Young w/ high income - Retirement fund question

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bpgui
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Re: Young w/ high income - Retirement fund question

Postby bpgui » Sat Oct 06, 2012 8:04 am

VinTek wrote:You earn too much for a tax-deferred Traditional IRA or Roth IRA, so your best bet now is to put $5K (the maximum) into a non-deductable TIRA and convert that to RIRA.

Since he is not covered by an employer plan, there is not income limitation for the TIRA deduction, so he can get a $5K deduction. http://www.irs.gov/Retirement-Plans/IRA ... ion-Limits


Edit: Should have read the rest of the thread before posting. Already been covered.

jaiko
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Re: Young w/ high income - Retirement fund question

Postby jaiko » Sat Oct 06, 2012 8:23 am

It seems to me that if I were in your shoes I would be looking for a top-quality tax professional. There are a lot of US citizens who work overseas; it isn't that unusual. But with your high salary I would think there are definitely some "ins and outs" in the tax code that WE would be unaware of, that you could take advantage of IF you had the advice of someone who specialized in tax prep for overseas residents. Are there also some state of domicile issues to consider (some states tax foreign earnings, perhaps)? - just something to think about.

Now, where you would find such an individual, that's something else. I'd probably start multiple lines of inquiry: my employer, my friends who might know someone else from the US who has the same problem and solved it, as well as (I just Googled for this) a couple of the association groups for tax preparers. Be sure to check out the FAQs on the webpage of the National Association of Tax Consultants; it seems to have some helpful tips. Another org is the National Association of Tax Professionals (NATP); they seem to be competing groups (common, as you know, when it comes to $$$) so one or both might dig up some useful leads for you.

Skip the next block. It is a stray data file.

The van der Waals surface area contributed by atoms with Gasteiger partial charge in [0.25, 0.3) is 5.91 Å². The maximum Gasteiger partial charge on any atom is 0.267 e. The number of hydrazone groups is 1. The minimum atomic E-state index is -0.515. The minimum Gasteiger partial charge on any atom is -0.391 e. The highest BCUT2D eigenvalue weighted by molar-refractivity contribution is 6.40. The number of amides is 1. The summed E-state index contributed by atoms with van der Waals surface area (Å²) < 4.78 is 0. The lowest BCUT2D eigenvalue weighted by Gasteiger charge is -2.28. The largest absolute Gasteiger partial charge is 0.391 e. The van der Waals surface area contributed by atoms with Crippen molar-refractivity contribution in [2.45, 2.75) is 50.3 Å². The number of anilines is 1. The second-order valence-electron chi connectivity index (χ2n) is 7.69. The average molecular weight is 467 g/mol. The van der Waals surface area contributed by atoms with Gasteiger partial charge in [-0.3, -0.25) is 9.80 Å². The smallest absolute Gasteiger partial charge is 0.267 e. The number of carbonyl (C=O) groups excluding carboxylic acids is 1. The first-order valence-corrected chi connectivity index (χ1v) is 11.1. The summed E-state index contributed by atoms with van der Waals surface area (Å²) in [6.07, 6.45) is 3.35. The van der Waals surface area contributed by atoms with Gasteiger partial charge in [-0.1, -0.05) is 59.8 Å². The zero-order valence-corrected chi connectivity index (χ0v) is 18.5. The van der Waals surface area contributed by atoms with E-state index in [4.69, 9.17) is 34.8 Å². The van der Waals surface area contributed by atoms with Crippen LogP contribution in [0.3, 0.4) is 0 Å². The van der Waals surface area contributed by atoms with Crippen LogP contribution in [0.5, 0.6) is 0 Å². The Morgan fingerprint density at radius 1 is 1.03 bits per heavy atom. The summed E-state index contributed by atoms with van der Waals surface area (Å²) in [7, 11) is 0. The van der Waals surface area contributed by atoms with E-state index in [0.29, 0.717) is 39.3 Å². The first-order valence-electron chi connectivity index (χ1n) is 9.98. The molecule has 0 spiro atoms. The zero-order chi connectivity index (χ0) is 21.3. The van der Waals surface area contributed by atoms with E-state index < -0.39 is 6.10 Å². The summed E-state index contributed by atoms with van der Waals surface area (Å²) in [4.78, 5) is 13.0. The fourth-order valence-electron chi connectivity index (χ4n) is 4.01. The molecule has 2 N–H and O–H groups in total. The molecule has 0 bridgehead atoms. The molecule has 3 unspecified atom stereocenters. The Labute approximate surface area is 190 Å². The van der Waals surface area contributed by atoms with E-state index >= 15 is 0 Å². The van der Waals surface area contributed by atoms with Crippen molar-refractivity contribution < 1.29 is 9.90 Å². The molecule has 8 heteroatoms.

Good luck to you, and yes, you might want to be saving just a little more of your income - more like 22-25%. You're only young once, but when you get older sometimes it feels like it's been going on forever, LOL!

DoingHomework
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Re: Young w/ high income - Retirement fund question

Postby DoingHomework » Sat Oct 06, 2012 11:50 am

PEboy wrote:...or invest in a watch?).

Doesn't your cell phone have a clock on it?

bpgui
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Re: Young w/ high income - Retirement fund question

Postby bpgui » Sat Oct 06, 2012 12:28 pm

DoingHomework wrote:
PEboy wrote:...or invest in a watch?).

Doesn't your cell phone have a clock on it?

Mine does. I still wear a watch, though not one expensive enough for me to consider an investment.

Tightwad
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Re: Young w/ high income - Retirement fund question

Postby Tightwad » Sat Oct 06, 2012 7:00 pm

bpgui wrote:
DoingHomework wrote:
PEboy wrote:...or invest in a watch?).

Doesn't your cell phone have a clock on it?

Mine does. I still wear a watch, though not one expensive enough for me to consider an investment.

Yeah but he's young & wants to be ballin'.

DoingHomework
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Re: Young w/ high income - Retirement fund question

Postby DoingHomework » Sun Oct 07, 2012 11:22 am

Tightwad wrote:
bpgui wrote:Doesn't your cell phone have a clock on it?

Mine does. I still wear a watch, though not one expensive enough for me to consider an investment.

Yeah but he's young & wants to be ballin'.[/quote]

I always bristle when I hear someone call a watch, a piece of furniture, a car, or even a new set of golf clubs an "investment." But I suspect the OP knew he was being funny using that term.

With a salary of a quarter million a year and given the crowd he runs with, a fancy watch might not be so frivolous. Who knows, it might actually be an investment in the sense that it gets him acceptance that leads to contacts that improve his earnings.

But, back on topic, I think jaiko has a point. A highly paid ex-pat is hardly like the rest of us. Professional advice might turn up some legal opportunities not available to many people. And at the very least, paying for a few hours of a pro's time just might be a better investment than that watch!

Between my wife and I we make somewhere near what the OP makes. It is very frustrating to be phased out of so many deductions and so forth. Even though I get the point about Roth IRAs and TIRAs that everyone is making, in our case we have been income-limited out of these vehicles for almost 20 years so that now we have these little old accounts from long ago sitting around that they almost literally are more hassle than they are worth.

In the private equity world there are tricks played. Read up on Romney's finances and how he got hundred of millions into IRAs! There are legal things that can be done perhaps. In my personal research I have found there are very few legals games to be played for us but the OP is in a different situation. (And we do use a tax professional who has shot down several of my own ideas over the years)


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